Christensen said she’s always on the lookout for talent, whether it’s at a retail store outside the automotive industry or right under her nose, as in the case of Hector Herrera. “He was actually a customer here and we just loved him and he loved us and we ended up hiring him,” she said. Now, over five years later, he is the senior sales associate and one of their top salespeople. “We kind of stalk people,” Christensen joked, adding that she kept after one prospective employee for over a year before getting the woman to come to Herbies to work.

Christensen said the Yoders like to empower their managers and staff. Training is a big part of that. “Lee has been an awesome mentor to me,” she said. Additionally, she participates in 20 groups and, she noted, “He sends me to training all over.” She said she has learned well from the elder Yoder, and he gives her room to exercise what she has learned and train others within the dealership. “I have a team of eight leaders that I’m coaching and mentoring, and then they in turn coach and mentor the people under them.”

The store operates on a business philosophy deeply rooted in Christian values, which is evident in the dealership’s mission statement: “Herbies Auto Sales is committed to building relationships within our community that last a lifetime and in doing so honor our Lord, our employees and our customers.” Christensen said those are not merely words; they are truly the guiding principle behind what they do. She likes to open meetings in prayer, and dealership training includes daily one-on-one sessions to coach and mentor the staff on both a professional and a spiritual level.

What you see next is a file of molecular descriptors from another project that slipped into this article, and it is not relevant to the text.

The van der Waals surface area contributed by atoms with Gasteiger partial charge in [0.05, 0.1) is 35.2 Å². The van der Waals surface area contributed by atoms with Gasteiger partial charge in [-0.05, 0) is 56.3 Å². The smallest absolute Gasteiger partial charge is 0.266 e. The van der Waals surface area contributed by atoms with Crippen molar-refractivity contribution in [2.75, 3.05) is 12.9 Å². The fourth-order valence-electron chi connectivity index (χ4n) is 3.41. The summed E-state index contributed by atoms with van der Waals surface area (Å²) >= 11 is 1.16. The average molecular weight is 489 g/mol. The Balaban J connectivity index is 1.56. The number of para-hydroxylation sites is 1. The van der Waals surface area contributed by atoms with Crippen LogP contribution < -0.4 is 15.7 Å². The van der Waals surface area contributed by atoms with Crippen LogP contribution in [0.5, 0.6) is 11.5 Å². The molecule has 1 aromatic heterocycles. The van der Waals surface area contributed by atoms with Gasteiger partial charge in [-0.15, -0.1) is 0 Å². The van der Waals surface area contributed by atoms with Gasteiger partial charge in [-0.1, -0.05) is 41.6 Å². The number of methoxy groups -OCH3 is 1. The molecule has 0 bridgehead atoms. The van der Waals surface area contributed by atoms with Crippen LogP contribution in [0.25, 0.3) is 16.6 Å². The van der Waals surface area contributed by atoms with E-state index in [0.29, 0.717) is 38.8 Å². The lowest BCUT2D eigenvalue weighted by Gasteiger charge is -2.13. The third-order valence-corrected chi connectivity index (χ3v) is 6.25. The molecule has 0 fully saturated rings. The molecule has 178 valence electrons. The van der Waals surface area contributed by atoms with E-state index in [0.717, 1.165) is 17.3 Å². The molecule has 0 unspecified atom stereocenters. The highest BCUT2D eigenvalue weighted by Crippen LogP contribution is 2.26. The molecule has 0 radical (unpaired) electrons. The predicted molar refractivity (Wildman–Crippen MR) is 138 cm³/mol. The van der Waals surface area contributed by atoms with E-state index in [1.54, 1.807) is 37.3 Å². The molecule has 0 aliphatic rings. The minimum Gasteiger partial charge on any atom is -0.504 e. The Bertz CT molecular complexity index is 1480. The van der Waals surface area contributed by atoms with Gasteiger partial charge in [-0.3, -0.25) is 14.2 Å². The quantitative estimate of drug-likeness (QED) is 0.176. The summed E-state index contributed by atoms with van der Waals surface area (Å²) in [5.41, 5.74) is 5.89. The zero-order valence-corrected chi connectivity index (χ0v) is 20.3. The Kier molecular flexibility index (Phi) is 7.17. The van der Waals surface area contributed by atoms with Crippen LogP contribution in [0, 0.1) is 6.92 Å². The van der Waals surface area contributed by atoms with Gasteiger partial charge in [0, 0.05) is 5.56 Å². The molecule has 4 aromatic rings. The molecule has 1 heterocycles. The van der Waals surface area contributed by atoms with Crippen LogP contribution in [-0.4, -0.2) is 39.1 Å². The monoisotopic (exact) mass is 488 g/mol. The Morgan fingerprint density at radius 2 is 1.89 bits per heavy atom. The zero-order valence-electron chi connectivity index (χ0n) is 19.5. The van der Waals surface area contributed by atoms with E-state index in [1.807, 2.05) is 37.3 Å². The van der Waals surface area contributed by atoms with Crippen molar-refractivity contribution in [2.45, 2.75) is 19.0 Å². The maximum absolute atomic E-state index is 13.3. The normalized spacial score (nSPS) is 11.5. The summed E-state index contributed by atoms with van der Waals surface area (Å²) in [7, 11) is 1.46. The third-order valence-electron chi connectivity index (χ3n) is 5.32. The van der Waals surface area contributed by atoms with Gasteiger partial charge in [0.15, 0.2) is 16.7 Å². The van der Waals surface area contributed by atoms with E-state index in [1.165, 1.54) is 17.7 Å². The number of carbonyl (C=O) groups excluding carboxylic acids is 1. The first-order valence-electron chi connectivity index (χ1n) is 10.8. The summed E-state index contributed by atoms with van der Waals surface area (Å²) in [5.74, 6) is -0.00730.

“We have to abide by our mission statement,” she said. “We want to be a step above what has been known in the buy here pay here industry.” She believed the Christian-based business philosophy is a big factor in the store’s ongoing success. “I think it’s really helped our business. We only have 100,000 people in our market area,” she explained. “If we don’t do business in a way that’s pleasing, we’re not going to get that 60 percent repeat and referral business that we rely on every month.”

Christensen said they do very little advertising at Herbies and won’t stick with a particular medium if it doesn’t produce an adequate return. “I track everything. I track the referral source of every single deal we do.” Third-party leads are still part of the mix, while print advertising was ruled out several years ago. She said they’ve recently started doing a few regular radio spots and are also planning to sponsor sporting events and try their hand at talk radio.

She added that most of what little advertising they do is more for the purpose of branding the dealership rather than selling cars. For instance, a remote radio broadcast was done several months ago, complete with free food and giveaways, in an effort to brand the dealership’s new Web site,, which was launched in the summer of 2009. At one time, the dealership maintained a blind credit site in addition to a branded site, but Christensen said they’ve decided to stop using the blind site. “We were finding that even with the blind site, most of the business was generated from [the branded site],” she noted. “We’re just going to work on branding, branding, branding, and building new relationships within our community.”

Christensen noted that the type of customer they’ve been seeing over the past year has shifted. Along with the aforementioned bank failure came a high number of foreclosures in Greeley. “We were like the foreclosure poster child for the United States at one time because we had so many foreclosures per capita,” she said, adding that she’s seen a large number of customers who had once been prime credit but were knocked down to the subprime and BHPH tiers practically overnight. “Our credit scores are actually a little bit higher than they had been and we’re [seeing] a little bit more professional person,” she stated. “Our clientele over the last year, year-and-a-half, has really elevated.”